Time to review the role of dietary histamine in the food allergy and intolerance debate

Dr. Rozita Spirovska Vaskoska

(FoodLegal Scientist and Researcher) 

© Lawmedia Pty Ltd, April 2021


Histamine is a biogenic amine that serves an important physiological role in the human bodyAlthough histamine can be found naturally in many foods, excessive histamine in one’s diet can also cause severe reactions or intolerance or allergy symptoms for many people. In more extreme cases, under given circumstances, histamine can cause food poisoning (scombroid poisoning)This article reviews the role of histamine in the human body, the symptoms of histamine poisoning and intolerance, the presence of histamine in certain foods, the limited impacof current processes on histamine levels, and other issues. This article invites opportunities by regulators and food companies to review their approach in relation to histamine in foods. 

(The author would like to thank FoodLegal founder Joe Lederman for raising several hypothetical scenarios that triggered new avenues for the research on this topic). 

Histamine in the human body 

Biogenic amines as a group perform many functions in the human body. Because of its unique chemical characteristics, histamine (the most well known biogenic amine) has a major importance in physiological processes such as anaphylaxis, immune response, secretion of acid in the stomach, and widening of the blood vessels important for maintenance of blood pressure [1, 2]Histamine`s main physiological rolis gastric secretion and its main pathological role is in allergy.  

There are at least 4 types of histamine receptors in the body [3]The antagonists of these receptors have been explored for years as therapy for range of health conditions. The most well-known use of histamine antagonists is the use of anti- histamines for managing allergy symptoms such as hay fever and rhinitis, related to the H1 receptor of histamine. The antagonists of other receptors are explored for treating obesity, memory and learning deficits, epilepsy, asthma and inflammation [3] 

Dietary histamine 

Biogenic amines can be consumed through food. Histamine in food occurs as a product of decarboxylation (removal of the acidic group) of the amino acid histidine [1]Histamine is the most common and most well-known biogenic amine present in food. FoodLegal Bulletin has previously discussed the presence and regulation of biogenic amines in the context of fermented foods [4].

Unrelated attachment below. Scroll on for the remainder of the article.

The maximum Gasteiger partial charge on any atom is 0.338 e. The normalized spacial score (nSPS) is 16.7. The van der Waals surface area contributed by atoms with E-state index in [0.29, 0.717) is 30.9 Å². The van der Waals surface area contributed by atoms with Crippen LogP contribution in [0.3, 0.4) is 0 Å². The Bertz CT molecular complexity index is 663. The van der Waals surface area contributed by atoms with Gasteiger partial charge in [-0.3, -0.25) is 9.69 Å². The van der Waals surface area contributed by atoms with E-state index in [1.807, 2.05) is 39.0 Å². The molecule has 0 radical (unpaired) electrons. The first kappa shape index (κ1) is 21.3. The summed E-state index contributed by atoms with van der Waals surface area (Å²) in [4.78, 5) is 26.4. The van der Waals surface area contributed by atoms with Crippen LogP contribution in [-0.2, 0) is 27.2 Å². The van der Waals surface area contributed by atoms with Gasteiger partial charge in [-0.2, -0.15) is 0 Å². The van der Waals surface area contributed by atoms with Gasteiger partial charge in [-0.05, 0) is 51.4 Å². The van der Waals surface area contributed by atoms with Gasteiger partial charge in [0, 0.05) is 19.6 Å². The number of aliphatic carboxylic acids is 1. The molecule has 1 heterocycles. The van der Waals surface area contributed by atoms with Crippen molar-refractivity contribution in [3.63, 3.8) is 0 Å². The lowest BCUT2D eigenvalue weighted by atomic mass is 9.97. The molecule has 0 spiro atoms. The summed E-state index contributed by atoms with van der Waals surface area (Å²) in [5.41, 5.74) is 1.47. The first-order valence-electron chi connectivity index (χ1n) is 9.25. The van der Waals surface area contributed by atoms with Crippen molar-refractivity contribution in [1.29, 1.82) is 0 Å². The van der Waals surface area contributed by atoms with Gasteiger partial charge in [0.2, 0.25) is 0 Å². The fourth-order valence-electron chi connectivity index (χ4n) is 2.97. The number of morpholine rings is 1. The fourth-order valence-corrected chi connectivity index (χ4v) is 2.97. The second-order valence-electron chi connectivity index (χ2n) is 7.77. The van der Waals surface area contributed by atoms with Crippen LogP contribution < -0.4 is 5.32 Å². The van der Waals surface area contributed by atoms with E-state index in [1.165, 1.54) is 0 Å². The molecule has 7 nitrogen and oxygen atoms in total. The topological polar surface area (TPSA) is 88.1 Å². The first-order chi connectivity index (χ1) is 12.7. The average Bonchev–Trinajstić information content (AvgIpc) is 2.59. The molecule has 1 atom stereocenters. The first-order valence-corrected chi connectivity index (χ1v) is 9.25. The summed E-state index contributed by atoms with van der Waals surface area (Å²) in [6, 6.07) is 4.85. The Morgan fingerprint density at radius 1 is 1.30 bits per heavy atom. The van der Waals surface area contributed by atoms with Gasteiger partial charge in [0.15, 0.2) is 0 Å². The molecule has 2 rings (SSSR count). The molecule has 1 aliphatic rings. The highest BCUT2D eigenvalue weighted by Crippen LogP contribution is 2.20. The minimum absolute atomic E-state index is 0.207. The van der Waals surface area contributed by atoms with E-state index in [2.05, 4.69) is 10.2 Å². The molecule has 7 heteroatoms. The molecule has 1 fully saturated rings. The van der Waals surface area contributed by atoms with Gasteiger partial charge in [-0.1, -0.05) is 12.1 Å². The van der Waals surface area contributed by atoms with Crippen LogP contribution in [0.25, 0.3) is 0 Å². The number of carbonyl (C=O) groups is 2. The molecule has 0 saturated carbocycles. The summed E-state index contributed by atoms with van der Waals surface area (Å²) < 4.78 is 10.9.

At high doses, dietary histamine is considered to cause food poisoning, while at low doses in sensitive individuals it leads to food intolerance reactions. 

Histamine poisoning 

For histamine poisoning to occur, medium (100 mg) or large quantity (1000 mg= 1 g) of histamine needs to be ingested [5]This amount can be ingested by eating spoiled scombroid (tuna, mackerel) or non- scromboid (mahi- mahi, sardines, pilchards, herring) fishHistamine forms naturally in fish by their gut bacteria converting histidine to histamine, and if fish is stored for longer time or improperly, toxic levels may be yielded. 

In Australia, 57 outbreaks of histamine fish poisoning have been recorded in the period between 2001 and 2013. The breakdown per country and months is presented in Figure 1, with no apparent trends related to time of emergence [6] 

Histamine poisoning can be distinguished from food allergy, by the fact that poisoning often occurs as an outbreak affecting more people, and by the levels of serum tryptase enzyme in the gut, which does not increase in a histamine poisoning scenario, whereas it is at an increased level in the case of a food allergy reaction [7]The symptoms of histamine poisoning are dose dependent. For instance, if histamine is present in the plasma at 1-2 ng/ml it can present with change in heart rate, while 100 ng/ml in the plasma can even cause a cardiac arrest [7]. 

combination  chart. Text description follows. 

Figure 1. Histamine poisoning outbreaks in Australia in the period 2001- 2013, from [6] 

Histamine intolerance 

Histamine intolerance is defined as a state where the body cannot process enzymatically the histamine released inside the body or the histamine ingested from external sources such as food, thus leading to adverse reaction and symptoms [8]In healthy individuals, histamine ingested through food should not be absorbed by the digestive system as it should be degraded by enzymes [1]. However, in some individuals, there is possibility of histamine passing the gastrointestinal barrier and entering the bloodstream [1]Thus, medical practitioners suspect that histamine intolerance is not solely driven by the ingestion of food, but that a prerequisite for symptoms to emerge is a change in the permeability of the intestines [5]. Most experts believe that histamine intolerance is associated with a lack of enzyme called diamine oxid(DAO)The lack of DAO enzyme in the human body can come from insufficient synthesis due to either genetic condition, or inhibition of its secretion by other diseases like inflammatory bowel disease or by the action of drugs (DAO inhibitor drugs have become quite common) [7]